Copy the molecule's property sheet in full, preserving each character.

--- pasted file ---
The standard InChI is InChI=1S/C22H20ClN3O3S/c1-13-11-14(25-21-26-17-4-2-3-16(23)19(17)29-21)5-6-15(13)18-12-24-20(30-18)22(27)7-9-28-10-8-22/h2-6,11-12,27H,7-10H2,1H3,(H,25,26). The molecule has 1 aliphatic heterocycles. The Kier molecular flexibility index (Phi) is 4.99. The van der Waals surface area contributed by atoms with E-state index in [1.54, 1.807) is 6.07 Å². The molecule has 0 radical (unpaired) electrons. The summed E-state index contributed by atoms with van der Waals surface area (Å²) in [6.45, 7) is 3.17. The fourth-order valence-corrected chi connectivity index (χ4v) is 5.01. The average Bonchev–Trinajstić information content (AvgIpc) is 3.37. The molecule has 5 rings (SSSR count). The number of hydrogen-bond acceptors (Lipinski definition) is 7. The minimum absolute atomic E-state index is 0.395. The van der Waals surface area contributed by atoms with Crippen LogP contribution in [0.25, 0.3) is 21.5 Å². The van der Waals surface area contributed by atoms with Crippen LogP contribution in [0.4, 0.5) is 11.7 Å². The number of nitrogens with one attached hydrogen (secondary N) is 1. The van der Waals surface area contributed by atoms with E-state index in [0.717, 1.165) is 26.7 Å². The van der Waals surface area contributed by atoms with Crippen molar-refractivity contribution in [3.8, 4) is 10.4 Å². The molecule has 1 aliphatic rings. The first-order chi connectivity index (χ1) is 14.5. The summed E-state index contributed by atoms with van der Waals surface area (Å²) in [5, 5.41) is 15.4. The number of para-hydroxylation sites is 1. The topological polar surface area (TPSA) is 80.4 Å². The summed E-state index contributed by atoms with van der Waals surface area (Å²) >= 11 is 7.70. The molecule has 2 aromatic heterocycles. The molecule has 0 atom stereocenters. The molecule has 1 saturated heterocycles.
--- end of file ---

The standard InChI is InChI=1S/C22H20ClN3O3S/c1-13-11-14(25-21-26-17-4-2-3-16(23)19(17)29-21)5-6-15(13)18-12-24-20(30-18)22(27)7-9-28-10-8-22/h2-6,11-12,27H,7-10H2,1H3,(H,25,26). The molecule has 1 aliphatic heterocycles. The Kier molecular flexibility index (Phi) is 4.99. The van der Waals surface area contributed by atoms with E-state index in [1.54, 1.807) is 6.07 Å². The molecule has 0 radical (unpaired) electrons. The summed E-state index contributed by atoms with van der Waals surface area (Å²) in [6.45, 7) is 3.17. The fourth-order valence-corrected chi connectivity index (χ4v) is 5.01. The average Bonchev–Trinajstić information content (AvgIpc) is 3.37. The molecule has 5 rings (SSSR count). The number of hydrogen-bond acceptors (Lipinski definition) is 7. The minimum absolute atomic E-state index is 0.395. The van der Waals surface area contributed by atoms with Crippen LogP contribution in [0.25, 0.3) is 21.5 Å². The van der Waals surface area contributed by atoms with Crippen LogP contribution in [0.4, 0.5) is 11.7 Å². The number of nitrogens with one attached hydrogen (secondary N) is 1. The van der Waals surface area contributed by atoms with E-state index in [0.717, 1.165) is 26.7 Å². The van der Waals surface area contributed by atoms with Crippen molar-refractivity contribution in [3.8, 4) is 10.4 Å². The molecule has 1 aliphatic rings. The first-order chi connectivity index (χ1) is 14.5. The summed E-state index contributed by atoms with van der Waals surface area (Å²) in [5, 5.41) is 15.4. The number of para-hydroxylation sites is 1. The topological polar surface area (TPSA) is 80.4 Å². The summed E-state index contributed by atoms with van der Waals surface area (Å²) >= 11 is 7.70. The molecule has 2 aromatic heterocycles. The molecule has 0 atom stereocenters. The molecule has 1 saturated heterocycles.